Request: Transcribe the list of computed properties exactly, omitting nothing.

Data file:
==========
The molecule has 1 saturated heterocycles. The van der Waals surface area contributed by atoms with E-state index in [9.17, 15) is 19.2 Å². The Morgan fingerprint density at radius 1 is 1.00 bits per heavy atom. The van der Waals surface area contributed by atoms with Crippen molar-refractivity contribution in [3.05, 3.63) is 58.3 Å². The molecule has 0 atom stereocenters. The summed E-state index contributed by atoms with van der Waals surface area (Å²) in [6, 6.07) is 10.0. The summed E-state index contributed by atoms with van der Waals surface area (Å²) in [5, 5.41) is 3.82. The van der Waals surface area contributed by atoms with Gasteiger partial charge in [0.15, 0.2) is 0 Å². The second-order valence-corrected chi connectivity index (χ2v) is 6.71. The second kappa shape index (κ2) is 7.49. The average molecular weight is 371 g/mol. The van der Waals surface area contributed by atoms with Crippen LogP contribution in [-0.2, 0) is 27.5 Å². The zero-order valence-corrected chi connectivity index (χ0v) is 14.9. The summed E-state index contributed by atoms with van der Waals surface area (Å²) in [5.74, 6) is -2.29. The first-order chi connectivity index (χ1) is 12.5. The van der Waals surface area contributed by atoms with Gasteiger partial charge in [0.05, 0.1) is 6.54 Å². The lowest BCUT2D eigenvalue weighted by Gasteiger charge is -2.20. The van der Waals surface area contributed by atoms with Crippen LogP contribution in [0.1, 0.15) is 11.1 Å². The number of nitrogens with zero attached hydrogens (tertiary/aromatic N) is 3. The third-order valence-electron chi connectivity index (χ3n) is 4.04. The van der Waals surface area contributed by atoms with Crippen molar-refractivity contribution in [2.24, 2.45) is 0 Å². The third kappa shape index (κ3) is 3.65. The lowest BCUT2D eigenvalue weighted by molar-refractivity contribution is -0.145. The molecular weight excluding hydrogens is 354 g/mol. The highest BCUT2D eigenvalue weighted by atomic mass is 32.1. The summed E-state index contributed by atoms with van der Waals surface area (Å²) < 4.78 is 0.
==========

The molecule has 1 saturated heterocycles. The van der Waals surface area contributed by atoms with E-state index in [9.17, 15) is 19.2 Å². The Morgan fingerprint density at radius 1 is 1.00 bits per heavy atom. The van der Waals surface area contributed by atoms with Crippen molar-refractivity contribution in [3.05, 3.63) is 58.3 Å². The molecule has 0 atom stereocenters. The summed E-state index contributed by atoms with van der Waals surface area (Å²) in [6, 6.07) is 10.0. The summed E-state index contributed by atoms with van der Waals surface area (Å²) in [5, 5.41) is 3.82. The van der Waals surface area contributed by atoms with Gasteiger partial charge in [0.15, 0.2) is 0 Å². The second-order valence-corrected chi connectivity index (χ2v) is 6.71. The second kappa shape index (κ2) is 7.49. The average molecular weight is 371 g/mol. The van der Waals surface area contributed by atoms with Crippen LogP contribution in [-0.2, 0) is 27.5 Å². The zero-order valence-corrected chi connectivity index (χ0v) is 14.9. The summed E-state index contributed by atoms with van der Waals surface area (Å²) in [5.74, 6) is -2.29. The first-order chi connectivity index (χ1) is 12.5. The van der Waals surface area contributed by atoms with Gasteiger partial charge in [0.05, 0.1) is 6.54 Å². The lowest BCUT2D eigenvalue weighted by Gasteiger charge is -2.20. The van der Waals surface area contributed by atoms with Crippen LogP contribution in [0.1, 0.15) is 11.1 Å². The number of nitrogens with zero attached hydrogens (tertiary/aromatic N) is 3. The third-order valence-electron chi connectivity index (χ3n) is 4.04. The van der Waals surface area contributed by atoms with Crippen molar-refractivity contribution in [2.24, 2.45) is 0 Å². The third kappa shape index (κ3) is 3.65. The lowest BCUT2D eigenvalue weighted by molar-refractivity contribution is -0.145. The molecular weight excluding hydrogens is 354 g/mol. The highest BCUT2D eigenvalue weighted by atomic mass is 32.1. The summed E-state index contributed by atoms with van der Waals surface area (Å²) < 4.78 is 0.